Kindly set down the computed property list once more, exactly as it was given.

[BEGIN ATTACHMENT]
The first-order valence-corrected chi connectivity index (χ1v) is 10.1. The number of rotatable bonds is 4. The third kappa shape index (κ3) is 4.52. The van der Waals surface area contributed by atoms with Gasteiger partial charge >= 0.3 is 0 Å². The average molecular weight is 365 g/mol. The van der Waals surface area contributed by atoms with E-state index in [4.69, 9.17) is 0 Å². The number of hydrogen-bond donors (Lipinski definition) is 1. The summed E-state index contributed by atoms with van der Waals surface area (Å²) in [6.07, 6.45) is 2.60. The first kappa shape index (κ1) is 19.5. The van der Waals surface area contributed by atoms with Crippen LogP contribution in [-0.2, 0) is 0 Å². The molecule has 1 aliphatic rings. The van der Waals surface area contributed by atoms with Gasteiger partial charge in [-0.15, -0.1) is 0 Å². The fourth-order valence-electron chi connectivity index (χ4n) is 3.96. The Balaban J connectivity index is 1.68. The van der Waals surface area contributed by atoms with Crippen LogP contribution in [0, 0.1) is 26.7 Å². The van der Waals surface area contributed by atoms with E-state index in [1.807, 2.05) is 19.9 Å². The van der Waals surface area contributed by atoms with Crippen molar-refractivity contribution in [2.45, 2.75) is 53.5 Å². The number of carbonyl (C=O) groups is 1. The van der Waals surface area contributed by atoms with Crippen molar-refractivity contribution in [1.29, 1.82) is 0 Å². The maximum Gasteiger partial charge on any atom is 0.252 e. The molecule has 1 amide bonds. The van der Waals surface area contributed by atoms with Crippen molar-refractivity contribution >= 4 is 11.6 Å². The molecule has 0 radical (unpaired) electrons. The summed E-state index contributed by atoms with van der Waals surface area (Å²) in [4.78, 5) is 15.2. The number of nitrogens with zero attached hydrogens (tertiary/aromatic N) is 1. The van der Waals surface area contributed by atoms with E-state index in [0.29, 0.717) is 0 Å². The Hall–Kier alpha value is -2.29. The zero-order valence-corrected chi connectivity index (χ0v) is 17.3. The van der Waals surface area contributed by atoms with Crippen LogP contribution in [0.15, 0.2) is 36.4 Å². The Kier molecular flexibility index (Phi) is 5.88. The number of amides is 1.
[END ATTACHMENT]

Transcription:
The first-order valence-corrected chi connectivity index (χ1v) is 10.1. The number of rotatable bonds is 4. The third kappa shape index (κ3) is 4.52. The van der Waals surface area contributed by atoms with Gasteiger partial charge >= 0.3 is 0 Å². The average molecular weight is 365 g/mol. The van der Waals surface area contributed by atoms with E-state index in [4.69, 9.17) is 0 Å². The number of hydrogen-bond donors (Lipinski definition) is 1. The summed E-state index contributed by atoms with van der Waals surface area (Å²) in [6.07, 6.45) is 2.60. The first kappa shape index (κ1) is 19.5. The van der Waals surface area contributed by atoms with Crippen LogP contribution in [-0.2, 0) is 0 Å². The molecule has 1 aliphatic rings. The van der Waals surface area contributed by atoms with Gasteiger partial charge in [-0.15, -0.1) is 0 Å². The fourth-order valence-electron chi connectivity index (χ4n) is 3.96. The Balaban J connectivity index is 1.68. The van der Waals surface area contributed by atoms with Crippen LogP contribution in [0, 0.1) is 26.7 Å². The van der Waals surface area contributed by atoms with E-state index in [1.807, 2.05) is 19.9 Å². The van der Waals surface area contributed by atoms with Crippen molar-refractivity contribution in [2.45, 2.75) is 53.5 Å². The number of carbonyl (C=O) groups is 1. The van der Waals surface area contributed by atoms with Crippen molar-refractivity contribution in [1.29, 1.82) is 0 Å². The maximum Gasteiger partial charge on any atom is 0.252 e. The molecule has 1 amide bonds. The van der Waals surface area contributed by atoms with Crippen molar-refractivity contribution >= 4 is 11.6 Å². The molecule has 0 radical (unpaired) electrons. The summed E-state index contributed by atoms with van der Waals surface area (Å²) in [4.78, 5) is 15.2. The number of nitrogens with zero attached hydrogens (tertiary/aromatic N) is 1. The van der Waals surface area contributed by atoms with E-state index in [0.29, 0.717) is 0 Å². The Hall–Kier alpha value is -2.29. The zero-order valence-corrected chi connectivity index (χ0v) is 17.3. The van der Waals surface area contributed by atoms with Crippen LogP contribution in [0.15, 0.2) is 36.4 Å². The Kier molecular flexibility index (Phi) is 5.88. The number of amides is 1.